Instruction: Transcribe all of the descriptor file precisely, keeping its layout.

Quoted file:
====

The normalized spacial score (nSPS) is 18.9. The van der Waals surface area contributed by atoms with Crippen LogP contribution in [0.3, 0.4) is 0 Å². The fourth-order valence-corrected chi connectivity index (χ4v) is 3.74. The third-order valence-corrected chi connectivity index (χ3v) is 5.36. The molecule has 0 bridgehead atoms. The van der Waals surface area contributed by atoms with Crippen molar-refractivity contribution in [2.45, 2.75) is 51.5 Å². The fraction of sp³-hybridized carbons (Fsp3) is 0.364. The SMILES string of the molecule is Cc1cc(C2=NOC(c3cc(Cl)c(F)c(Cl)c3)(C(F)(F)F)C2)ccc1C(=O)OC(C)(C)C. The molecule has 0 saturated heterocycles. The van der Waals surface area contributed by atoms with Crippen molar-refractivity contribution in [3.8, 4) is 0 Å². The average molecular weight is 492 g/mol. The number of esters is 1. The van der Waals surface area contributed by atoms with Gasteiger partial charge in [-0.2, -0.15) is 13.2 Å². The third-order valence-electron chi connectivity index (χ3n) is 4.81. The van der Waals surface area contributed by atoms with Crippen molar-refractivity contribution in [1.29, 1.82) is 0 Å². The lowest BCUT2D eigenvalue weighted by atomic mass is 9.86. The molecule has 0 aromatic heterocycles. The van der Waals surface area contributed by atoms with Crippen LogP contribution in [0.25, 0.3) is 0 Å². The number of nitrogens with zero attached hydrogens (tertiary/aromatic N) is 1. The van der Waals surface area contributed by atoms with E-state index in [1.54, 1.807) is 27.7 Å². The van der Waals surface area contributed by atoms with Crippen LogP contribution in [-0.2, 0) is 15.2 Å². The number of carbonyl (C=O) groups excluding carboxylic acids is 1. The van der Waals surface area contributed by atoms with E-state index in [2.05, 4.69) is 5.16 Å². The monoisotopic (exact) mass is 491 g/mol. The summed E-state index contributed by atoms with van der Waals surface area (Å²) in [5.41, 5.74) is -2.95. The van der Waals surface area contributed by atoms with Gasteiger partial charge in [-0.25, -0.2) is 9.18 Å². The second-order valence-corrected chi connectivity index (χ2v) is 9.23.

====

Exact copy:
The normalized spacial score (nSPS) is 18.9. The van der Waals surface area contributed by atoms with Crippen LogP contribution in [0.3, 0.4) is 0 Å². The fourth-order valence-corrected chi connectivity index (χ4v) is 3.74. The third-order valence-corrected chi connectivity index (χ3v) is 5.36. The molecule has 0 bridgehead atoms. The van der Waals surface area contributed by atoms with Crippen molar-refractivity contribution in [2.45, 2.75) is 51.5 Å². The fraction of sp³-hybridized carbons (Fsp3) is 0.364. The SMILES string of the molecule is Cc1cc(C2=NOC(c3cc(Cl)c(F)c(Cl)c3)(C(F)(F)F)C2)ccc1C(=O)OC(C)(C)C. The molecule has 0 saturated heterocycles. The van der Waals surface area contributed by atoms with Crippen molar-refractivity contribution in [3.8, 4) is 0 Å². The average molecular weight is 492 g/mol. The number of esters is 1. The van der Waals surface area contributed by atoms with Gasteiger partial charge in [-0.2, -0.15) is 13.2 Å². The third-order valence-electron chi connectivity index (χ3n) is 4.81. The van der Waals surface area contributed by atoms with Crippen molar-refractivity contribution in [1.29, 1.82) is 0 Å². The lowest BCUT2D eigenvalue weighted by atomic mass is 9.86. The molecule has 0 aromatic heterocycles. The van der Waals surface area contributed by atoms with Crippen LogP contribution in [0.25, 0.3) is 0 Å². The number of nitrogens with zero attached hydrogens (tertiary/aromatic N) is 1. The van der Waals surface area contributed by atoms with E-state index in [1.54, 1.807) is 27.7 Å². The van der Waals surface area contributed by atoms with Crippen LogP contribution in [-0.2, 0) is 15.2 Å². The number of carbonyl (C=O) groups excluding carboxylic acids is 1. The van der Waals surface area contributed by atoms with E-state index in [2.05, 4.69) is 5.16 Å². The monoisotopic (exact) mass is 491 g/mol. The summed E-state index contributed by atoms with van der Waals surface area (Å²) in [5.41, 5.74) is -2.95. The van der Waals surface area contributed by atoms with Gasteiger partial charge in [-0.25, -0.2) is 9.18 Å². The second-order valence-corrected chi connectivity index (χ2v) is 9.23.